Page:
Survey reveals finance leaders’ confidence in long-term stability as they prepare for enrollment declines, inflation, and labor shortages. Financial stability is a must for higher-ed leaders.

Higher-ed leaders predict financial stability despite looming demographic cliff


Survey reveals finance leaders’ confidence in long-term stability as they prepare for enrollment declines, inflation, and labor shortages

U.S. higher education leaders remain overwhelmingly positive about the financial health of their institutions now and in the near term, according to the CFO Outlook for Higher Education, the sixth annual such report from Syntellis Performance Solutions.

Eighty-nine percent of college and university finance professionals say they are confident their institutions will be financially stable over the next five years, up from 72 percent in 2021.

The 2023 Syntellis CFO Outlook for Higher Education takes an in-depth look at financial challenges, priorities, and progress at U.S. higher education institutions. The report is based on a survey of more than 100 U.S. higher education financial leaders.

“We’ve seen institutions improve their ability to adapt swiftly to changes, and that agility remains critical in today’s fluctuating higher education landscape,” said Flint Brenton, CEO of Syntellis Performance Solutions. “But there are forces now converging to create additional volatility that will require financial leaders to be prepared – namely in the adoption of modern finance and budgeting tools – to enable quick and precise analysis, planning, budgeting, and forecasting.”

Key findings of the report include:

Optimism Against the Odds

A staggering 89 percent percent of survey respondents said they are confident their institutions will be financially stable over the next five years; this is up from 72 percent in the 2021 survey and 62 percent during the first year of the COVID-19 pandemic in 2020. However, confidence varied depending on the funding sources. A majority (98 percent) of four-year public colleges and universities agreed or strongly agreed their institutions would be financially stable over the next 10 years, compared to 86 percent of four-year nonprofit private institutions, which are more dependent on tuition/fees and augment revenue with endowments and investments more vulnerable to volatile market conditions.

More than half of respondents (60 percent) reported their institutions have not made significant cuts due to financial constraints. For those respondents who said their institutions had made cuts the reductions included: reducing administrative staff (84 percent); reductions in undergraduate academic programming (35 percent); reduced academic faculty (26 percent); and campus closures (16 percent).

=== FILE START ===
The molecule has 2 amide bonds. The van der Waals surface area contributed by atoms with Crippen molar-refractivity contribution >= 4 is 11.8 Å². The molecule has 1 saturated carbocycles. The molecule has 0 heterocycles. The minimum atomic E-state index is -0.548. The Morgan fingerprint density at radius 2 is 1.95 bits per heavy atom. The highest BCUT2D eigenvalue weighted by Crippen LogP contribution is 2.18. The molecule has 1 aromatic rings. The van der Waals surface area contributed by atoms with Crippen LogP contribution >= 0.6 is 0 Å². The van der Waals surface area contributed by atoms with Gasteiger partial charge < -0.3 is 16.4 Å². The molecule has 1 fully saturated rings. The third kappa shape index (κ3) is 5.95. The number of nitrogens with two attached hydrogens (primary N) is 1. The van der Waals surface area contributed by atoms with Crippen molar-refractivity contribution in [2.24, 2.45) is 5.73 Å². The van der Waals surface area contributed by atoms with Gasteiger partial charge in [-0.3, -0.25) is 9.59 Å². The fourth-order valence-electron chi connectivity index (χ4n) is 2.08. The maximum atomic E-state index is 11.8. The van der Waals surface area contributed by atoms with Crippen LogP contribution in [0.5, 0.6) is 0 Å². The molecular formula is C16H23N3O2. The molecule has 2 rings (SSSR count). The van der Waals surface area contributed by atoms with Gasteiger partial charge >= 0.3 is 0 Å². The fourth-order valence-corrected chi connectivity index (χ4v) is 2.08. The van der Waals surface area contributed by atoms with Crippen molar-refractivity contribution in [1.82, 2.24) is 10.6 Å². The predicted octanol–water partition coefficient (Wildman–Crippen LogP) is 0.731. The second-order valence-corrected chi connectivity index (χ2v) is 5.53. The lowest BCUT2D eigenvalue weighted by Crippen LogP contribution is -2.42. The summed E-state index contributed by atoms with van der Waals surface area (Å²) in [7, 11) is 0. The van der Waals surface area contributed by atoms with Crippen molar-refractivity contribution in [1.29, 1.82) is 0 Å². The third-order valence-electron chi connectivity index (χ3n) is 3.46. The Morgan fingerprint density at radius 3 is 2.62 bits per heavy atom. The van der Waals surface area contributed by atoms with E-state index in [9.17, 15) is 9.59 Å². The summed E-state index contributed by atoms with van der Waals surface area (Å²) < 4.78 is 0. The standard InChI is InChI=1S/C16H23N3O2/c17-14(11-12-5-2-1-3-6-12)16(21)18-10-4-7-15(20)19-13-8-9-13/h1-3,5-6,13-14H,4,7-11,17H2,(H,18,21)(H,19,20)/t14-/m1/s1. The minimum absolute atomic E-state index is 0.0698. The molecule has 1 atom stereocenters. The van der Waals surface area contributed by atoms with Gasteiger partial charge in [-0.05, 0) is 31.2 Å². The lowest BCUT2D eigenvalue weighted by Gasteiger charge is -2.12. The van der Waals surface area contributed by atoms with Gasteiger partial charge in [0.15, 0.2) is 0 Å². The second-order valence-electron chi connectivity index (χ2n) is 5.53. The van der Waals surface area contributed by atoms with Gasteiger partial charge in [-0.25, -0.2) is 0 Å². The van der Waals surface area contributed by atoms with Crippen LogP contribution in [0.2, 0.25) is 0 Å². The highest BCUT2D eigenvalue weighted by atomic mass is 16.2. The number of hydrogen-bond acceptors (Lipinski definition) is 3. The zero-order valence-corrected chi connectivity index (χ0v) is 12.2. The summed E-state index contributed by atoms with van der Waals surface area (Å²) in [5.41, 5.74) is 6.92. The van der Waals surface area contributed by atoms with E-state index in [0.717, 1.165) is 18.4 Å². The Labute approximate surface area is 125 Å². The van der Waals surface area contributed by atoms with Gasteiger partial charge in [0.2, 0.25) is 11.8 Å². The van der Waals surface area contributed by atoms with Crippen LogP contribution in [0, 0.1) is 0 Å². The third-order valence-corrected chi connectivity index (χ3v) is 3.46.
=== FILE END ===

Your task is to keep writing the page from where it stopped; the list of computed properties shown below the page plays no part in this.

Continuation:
The Demographic Cliff Looms

The demographic cliff — a downturn in first-time, full-time enrollment — is expected to start around 2025, and is the challenge expected to have the greatest financial impact on institutions in the next five to 10 years. Many institutions introduced programs and services in 2022 to improve student enrollment, with 57 percent noting improvements to mental health and wellness services, 45 percent bolstering at-risk student tracking and advisory services, and 35 percent increasing food scholarships and support for students.

Confronting the Workforce Shortage

Following enrollment declines, labor costs were cited as the second biggest challenge expected to have notable financial impacts on colleges and universities over the next five to 10 years. Most of the respondents (96 percent) said labor challenges already impact their budgeting and financial planning. While 45 percent of survey respondents identified labor management as an area that would benefit from improved data analytics, only 21 percent of finance professionals plan to modernize financial planning processes related to labor planning in the 2023-2024 academic year.

Higher Ed is Technically Behind

Many finance professionals (60 percent) feel higher education is behind other industries in adopting modern budgeting and financial planning tools. While nearly two-thirds (64 percent) feel their college or university has the right budgeting and planning tools to respond quickly to changing conditions, an overwhelming majority of survey respondents (85 percent) said their organizations should do more to leverage financial and operational data to inform strategic decisions. It’s also clear that universities are still using outdated tools, with nearly half (49 percent) of respondents noting their institutions use manual spreadsheets to develop tuition projections, 48 percent using spreadsheets for forecasting, and 41 percent using them for scenario modeling.

“From enrollment to labor, inflation, and beyond, it’s vital that universities have the right tools to remain agile amid uncertainty,” said Kevin Bresser, vice president of Higher Education at Syntellis Performance Solutions. “While we are encouraged by the optimism found in the 2023 CFO Outlook for higher education, in working with our customers we know the importance of robust data and analytics capabilities, and comprehensive financial planning, forecasting, and budgeting tools to navigate current challenges and prepare them for a secure financial future.”

Material from a press release was used in this report.

Laura Ascione

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